Ah, fair points all - yeah, maybe the higher prioritiy/bigger bang-for-buck today will be improvements to the edit distance algorithm itself, before we get to the point of benefiting from the sort of nuanced separation/classification of relative certainty.
 
But even with the best edit distance algorithm, I think you're right that we can't set a hard cutoff and say "anything better than this that's valid when substituted into the local context is definitely right; anything worse than this is definitely wrong", and having a middle ground of "we're not sure this correction is good enough so we're not going to use it for error recovery / fix-its" might make sense.

- Dave
 

On Fri, Oct 30, 2020 at 7:34 AM Haojian Wu via cfe-dev <[hidden email]> wrote:
Hello folks, 

Given the following case:

void free();
void test() {
   if (!force) {} // diagnostic 1:  use of undeclared identifier 'force'; did you mean 'free'?
                     // diagnostic 2:  warning: address of function 'free' will always evaluate to 'true'
}

The secondary diagnostic seems to be bogus, and it doesn't reflect the written source code, which can easily cause confusions. My idea is to use a dependent RecoveryExpr (which wraps the typo-correct AST node) to suppress all secondary diagnostics.

I have a prototype at https://reviews.llvm.org/D90459. I see some improvements, but there are some regressions as well:

Improvements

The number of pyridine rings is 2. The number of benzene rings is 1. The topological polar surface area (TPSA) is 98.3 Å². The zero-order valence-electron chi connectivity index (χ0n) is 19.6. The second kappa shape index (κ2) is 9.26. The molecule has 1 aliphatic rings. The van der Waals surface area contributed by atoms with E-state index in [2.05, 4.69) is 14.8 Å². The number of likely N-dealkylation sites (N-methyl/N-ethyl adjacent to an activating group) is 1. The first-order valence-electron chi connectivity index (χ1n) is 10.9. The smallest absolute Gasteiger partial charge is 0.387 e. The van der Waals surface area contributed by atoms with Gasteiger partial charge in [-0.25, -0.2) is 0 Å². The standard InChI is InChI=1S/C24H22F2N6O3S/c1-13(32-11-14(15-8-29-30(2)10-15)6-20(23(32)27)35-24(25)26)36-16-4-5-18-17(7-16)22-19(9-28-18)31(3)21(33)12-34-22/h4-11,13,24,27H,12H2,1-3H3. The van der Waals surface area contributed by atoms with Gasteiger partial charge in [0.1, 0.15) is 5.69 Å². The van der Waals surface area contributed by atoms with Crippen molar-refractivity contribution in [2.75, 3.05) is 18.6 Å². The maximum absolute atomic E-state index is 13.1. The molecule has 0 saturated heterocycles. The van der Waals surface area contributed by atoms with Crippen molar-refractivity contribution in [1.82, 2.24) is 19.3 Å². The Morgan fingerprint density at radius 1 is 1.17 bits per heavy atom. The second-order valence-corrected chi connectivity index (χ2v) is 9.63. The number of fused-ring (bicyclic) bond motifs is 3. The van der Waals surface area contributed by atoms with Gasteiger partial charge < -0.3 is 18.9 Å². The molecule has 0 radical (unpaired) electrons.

- the resulting AST look better because the error is visible in the AST (with RecoveryExpr node)
- we emit more typo corrections for more cases, see [1], [2]

Regressions
- recursive/nested typo corrections, e.g. `TypoX.TypoY;`, we emit just 1 typo-correction while the old behavior emits two, see [1]
- ambiguous typos, when there are ambiguous typo candidates (they have the same edit distance), the old one seems to perform better in some cases, see [1]
- other misc regressions, I think we could fix them

The secondary diagnostics are not wrong from the AST perspective, but they seem to be unnecessary. In clangd, we'd like to suppress all secondary diagnostics, but I'm not sure this is a right choice for clang.

That would seem unfortunate to me - clang works pretty hard on diagnostic recovery so users can see/act on multiple diagnostics in one pass. Though I realize that model is a bit different if you're dealing with an editor that's recompiling after every textual change - is that always the case for clangd? I think it might still be useful to see more than one error in an IDE/editor's error list, and certainly if I were dealing with some code that's slow to compile or an editor that chooses to do less fine-grained recompiles.
 

What do people think?


Thanks,
Haojian

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cfe-dev mailing list